Be smart with credit

Credit cards can be a financial trap or a way to save money.

I recently participated in a fun contest that called for one-minute videos of personal finance advice. Well, the scope of the tips offered by 155 entrants was a reminder that many consumers of personal finance advice are just getting started.

So many basic tips that I have come to take for granted — use coupons to save, never pay just the minimum on a credit-card bill, take advantage of company matching funds for 401(k) plans — proved popular with consumers and contest judges at My congratulations to the winners.

My submission, a hastily produced cellphone video that became a finalist in the credit and financing category, was what I would call more of an advanced-level personal finance tip. A one-minute video is not long, so I can go into greater detail here.

To paraphrase advice given to the lead character in “The Graduate,” I have one word for you: plastic.

People often have strong feelings about credit cards. For those paying high interest and struggling to pay off balances, credit cards are an evil financial trap. For those who never incur interest charges or fees because they pay off balances on time and in full, credit cards are an easy way to save money, because most credit cards rebate a small portion of the charges to the cardholder. My tip is primarily for that second group, but could be useful to anyone who uses credit cards. As long as your credit is good enough that you would be approved for a new card, there’s probably a better deal than the credit card you’re using now. This is not save-a-few-dollars stuff. I save about $500 a year by looking for better plastic.

Chances are, you cannot only find a card that will save you more (or charge you less interest if you carry a balance), but a card that will reward you with hundreds in cash or incentives for signing up. The last credit card I signed up for put $450 in my pocket. The one before that rewarded me with enough frequent-flier miles for two round-trip plane tickets.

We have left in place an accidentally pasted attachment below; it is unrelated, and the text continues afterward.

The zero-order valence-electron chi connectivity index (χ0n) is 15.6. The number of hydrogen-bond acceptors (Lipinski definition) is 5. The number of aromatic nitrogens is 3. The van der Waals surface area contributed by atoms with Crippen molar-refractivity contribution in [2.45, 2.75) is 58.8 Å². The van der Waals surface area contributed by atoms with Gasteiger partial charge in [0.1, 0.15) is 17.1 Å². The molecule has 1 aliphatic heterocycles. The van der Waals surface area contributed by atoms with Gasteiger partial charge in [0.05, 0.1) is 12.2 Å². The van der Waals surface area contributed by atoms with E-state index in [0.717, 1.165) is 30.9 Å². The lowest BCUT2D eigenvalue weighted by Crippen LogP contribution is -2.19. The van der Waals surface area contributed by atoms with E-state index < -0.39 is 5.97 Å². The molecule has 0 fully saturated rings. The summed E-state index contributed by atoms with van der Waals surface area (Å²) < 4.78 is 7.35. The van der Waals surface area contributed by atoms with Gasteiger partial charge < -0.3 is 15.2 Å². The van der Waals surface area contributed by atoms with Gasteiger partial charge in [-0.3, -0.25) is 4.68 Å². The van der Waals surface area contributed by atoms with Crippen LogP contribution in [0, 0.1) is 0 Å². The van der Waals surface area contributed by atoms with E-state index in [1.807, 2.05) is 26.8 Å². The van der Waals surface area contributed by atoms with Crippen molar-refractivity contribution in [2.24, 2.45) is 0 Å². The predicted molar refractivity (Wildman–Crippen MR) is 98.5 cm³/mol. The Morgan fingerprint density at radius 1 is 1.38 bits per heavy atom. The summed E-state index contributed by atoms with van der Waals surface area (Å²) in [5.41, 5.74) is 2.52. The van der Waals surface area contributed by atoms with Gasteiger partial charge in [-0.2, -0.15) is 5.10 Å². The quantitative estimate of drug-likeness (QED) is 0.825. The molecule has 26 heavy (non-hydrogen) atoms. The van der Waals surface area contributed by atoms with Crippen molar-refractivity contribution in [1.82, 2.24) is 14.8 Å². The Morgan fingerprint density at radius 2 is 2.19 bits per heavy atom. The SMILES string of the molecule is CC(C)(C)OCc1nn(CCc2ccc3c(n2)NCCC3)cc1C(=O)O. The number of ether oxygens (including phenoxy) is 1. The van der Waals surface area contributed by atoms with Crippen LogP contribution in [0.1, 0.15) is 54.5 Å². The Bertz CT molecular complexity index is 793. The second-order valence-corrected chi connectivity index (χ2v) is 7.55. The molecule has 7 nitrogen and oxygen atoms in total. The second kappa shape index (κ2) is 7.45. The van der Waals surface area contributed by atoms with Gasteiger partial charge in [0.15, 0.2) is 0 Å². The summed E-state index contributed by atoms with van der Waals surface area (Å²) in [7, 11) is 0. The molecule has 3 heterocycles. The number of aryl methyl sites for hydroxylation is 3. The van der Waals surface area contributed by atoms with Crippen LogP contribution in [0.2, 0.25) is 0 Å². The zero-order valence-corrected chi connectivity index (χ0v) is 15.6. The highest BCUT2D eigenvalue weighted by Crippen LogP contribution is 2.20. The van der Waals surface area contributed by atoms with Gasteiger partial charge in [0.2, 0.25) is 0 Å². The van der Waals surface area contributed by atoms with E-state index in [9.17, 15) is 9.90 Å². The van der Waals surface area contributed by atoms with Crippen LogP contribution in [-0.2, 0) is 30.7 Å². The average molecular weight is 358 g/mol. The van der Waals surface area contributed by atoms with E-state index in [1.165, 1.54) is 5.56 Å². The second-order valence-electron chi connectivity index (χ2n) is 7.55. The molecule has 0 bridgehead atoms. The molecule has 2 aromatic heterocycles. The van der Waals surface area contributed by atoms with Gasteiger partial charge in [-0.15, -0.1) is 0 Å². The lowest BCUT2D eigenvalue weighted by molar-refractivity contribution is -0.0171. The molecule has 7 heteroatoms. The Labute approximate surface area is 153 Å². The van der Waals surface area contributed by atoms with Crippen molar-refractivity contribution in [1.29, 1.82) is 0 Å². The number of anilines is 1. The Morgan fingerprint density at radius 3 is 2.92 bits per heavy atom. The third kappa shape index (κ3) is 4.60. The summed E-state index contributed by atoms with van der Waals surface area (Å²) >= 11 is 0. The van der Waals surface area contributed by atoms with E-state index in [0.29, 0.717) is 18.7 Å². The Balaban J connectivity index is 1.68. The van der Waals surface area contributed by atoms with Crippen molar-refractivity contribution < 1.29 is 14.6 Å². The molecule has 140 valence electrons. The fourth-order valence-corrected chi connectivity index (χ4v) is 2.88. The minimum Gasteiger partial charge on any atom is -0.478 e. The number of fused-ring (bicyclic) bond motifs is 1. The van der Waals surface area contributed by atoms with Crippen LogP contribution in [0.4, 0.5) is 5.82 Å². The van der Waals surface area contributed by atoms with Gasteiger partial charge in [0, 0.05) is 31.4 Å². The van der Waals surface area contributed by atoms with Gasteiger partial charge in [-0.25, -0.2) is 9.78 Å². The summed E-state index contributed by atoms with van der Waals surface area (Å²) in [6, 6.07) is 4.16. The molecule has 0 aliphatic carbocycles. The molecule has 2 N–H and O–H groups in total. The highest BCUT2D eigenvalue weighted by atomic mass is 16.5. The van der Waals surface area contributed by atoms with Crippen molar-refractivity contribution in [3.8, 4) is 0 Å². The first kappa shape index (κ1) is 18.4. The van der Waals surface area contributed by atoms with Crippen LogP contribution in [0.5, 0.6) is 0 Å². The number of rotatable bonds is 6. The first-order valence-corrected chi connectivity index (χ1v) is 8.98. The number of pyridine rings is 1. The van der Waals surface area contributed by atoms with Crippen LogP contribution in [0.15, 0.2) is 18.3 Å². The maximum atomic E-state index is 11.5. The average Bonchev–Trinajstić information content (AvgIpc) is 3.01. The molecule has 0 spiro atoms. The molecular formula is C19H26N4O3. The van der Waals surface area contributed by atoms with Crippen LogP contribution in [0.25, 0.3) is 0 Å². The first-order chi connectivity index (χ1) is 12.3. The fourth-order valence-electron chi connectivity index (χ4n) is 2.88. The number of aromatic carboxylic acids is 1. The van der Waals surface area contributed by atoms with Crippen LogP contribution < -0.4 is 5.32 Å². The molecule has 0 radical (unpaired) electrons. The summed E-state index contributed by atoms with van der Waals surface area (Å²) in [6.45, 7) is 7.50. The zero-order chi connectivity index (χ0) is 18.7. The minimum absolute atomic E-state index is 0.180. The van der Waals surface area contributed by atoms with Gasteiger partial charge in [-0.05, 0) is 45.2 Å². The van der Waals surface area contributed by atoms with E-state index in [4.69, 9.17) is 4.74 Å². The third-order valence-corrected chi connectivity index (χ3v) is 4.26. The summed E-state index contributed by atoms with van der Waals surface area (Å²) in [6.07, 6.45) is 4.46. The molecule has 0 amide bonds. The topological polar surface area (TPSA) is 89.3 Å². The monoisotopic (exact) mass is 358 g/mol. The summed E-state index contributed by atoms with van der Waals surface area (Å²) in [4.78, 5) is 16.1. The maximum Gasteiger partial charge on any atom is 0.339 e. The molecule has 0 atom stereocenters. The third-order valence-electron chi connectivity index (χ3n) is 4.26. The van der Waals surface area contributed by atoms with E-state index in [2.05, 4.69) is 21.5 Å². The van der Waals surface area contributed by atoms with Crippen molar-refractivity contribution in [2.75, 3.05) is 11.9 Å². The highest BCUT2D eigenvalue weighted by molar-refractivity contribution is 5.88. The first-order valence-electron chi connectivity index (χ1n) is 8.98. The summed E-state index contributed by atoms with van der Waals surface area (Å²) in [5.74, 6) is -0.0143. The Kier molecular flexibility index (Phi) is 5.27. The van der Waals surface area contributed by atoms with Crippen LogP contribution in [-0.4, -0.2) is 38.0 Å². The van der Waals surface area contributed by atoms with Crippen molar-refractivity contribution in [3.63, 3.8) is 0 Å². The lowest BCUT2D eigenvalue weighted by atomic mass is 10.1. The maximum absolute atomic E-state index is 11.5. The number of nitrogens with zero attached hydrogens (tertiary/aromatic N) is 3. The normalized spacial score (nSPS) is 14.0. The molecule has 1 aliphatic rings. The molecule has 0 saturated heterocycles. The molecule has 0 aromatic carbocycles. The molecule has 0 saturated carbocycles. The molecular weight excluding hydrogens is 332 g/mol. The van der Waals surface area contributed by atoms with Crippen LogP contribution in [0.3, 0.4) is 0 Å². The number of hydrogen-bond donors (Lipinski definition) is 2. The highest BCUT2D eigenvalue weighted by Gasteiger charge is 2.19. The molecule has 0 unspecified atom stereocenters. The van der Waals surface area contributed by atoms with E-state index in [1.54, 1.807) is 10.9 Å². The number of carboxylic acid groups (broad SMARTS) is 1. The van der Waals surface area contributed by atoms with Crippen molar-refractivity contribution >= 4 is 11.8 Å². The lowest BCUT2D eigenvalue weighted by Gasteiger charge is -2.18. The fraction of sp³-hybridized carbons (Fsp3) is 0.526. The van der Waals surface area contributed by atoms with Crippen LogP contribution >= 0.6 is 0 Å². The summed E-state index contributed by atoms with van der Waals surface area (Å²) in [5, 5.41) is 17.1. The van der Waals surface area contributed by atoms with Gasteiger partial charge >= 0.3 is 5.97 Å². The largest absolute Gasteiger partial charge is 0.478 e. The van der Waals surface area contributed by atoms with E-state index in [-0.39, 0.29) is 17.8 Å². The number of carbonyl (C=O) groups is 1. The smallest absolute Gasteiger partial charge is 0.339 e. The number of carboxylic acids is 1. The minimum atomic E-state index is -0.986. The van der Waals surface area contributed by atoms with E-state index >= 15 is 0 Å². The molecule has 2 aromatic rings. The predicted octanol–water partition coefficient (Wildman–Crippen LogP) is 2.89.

Credit-card companies offer large incentives to get customers to switch. Some of those customers will end up carrying balances and paying interest, but credit-card companies make money from merchant fees when a card is swiped, and they want more customers.

If you have a credit card you like that doesn’t charge an annual fee, keep it, because part of your credit score is based on the length of time your accounts have been open, and another part is based on how much of your available credit you are using. If you have a card that charges a fee, look for a better one before that fee comes due.

Here are examples of good options I have seen this week. Note, the best offers are typically available to people with good or excellent credit scores.

American Express Blue Cash Everyday card has no annual fee, a $100 sign-up bonus (after charging $1,000 within 3 months), and cash back of 3 percent on groceries, 2 percent on gas, and 1 percent on everything else.

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Southwest Airlines returns with one of my favorite deals: 50,000 Southwest points (worth $500, or about $700 in air travel) for signing up and charging $2,000 within 3 months. They have two cards. One has a $69 annual fee, the other $99. Limited time offer.

Business owner? The Chase Ink Plus card gives you 60,000 bonus points (worth $600, or more if used for travel) if you charge $5,000 within 3 months of opening and up to 5 percent cash back on office-related purchases. Limited time offer. $95 annual fee.

Carrying a balance? Paying lots of interest? The Chase Slate card has no annual fee, you can transfer balances to the card with no fee, and pay no interest on transferred balances and purchases for the first 15 months.

The bottom line: You can save a little every day by using credit cards wisely.

Reach David Slade at (843) 937-5552.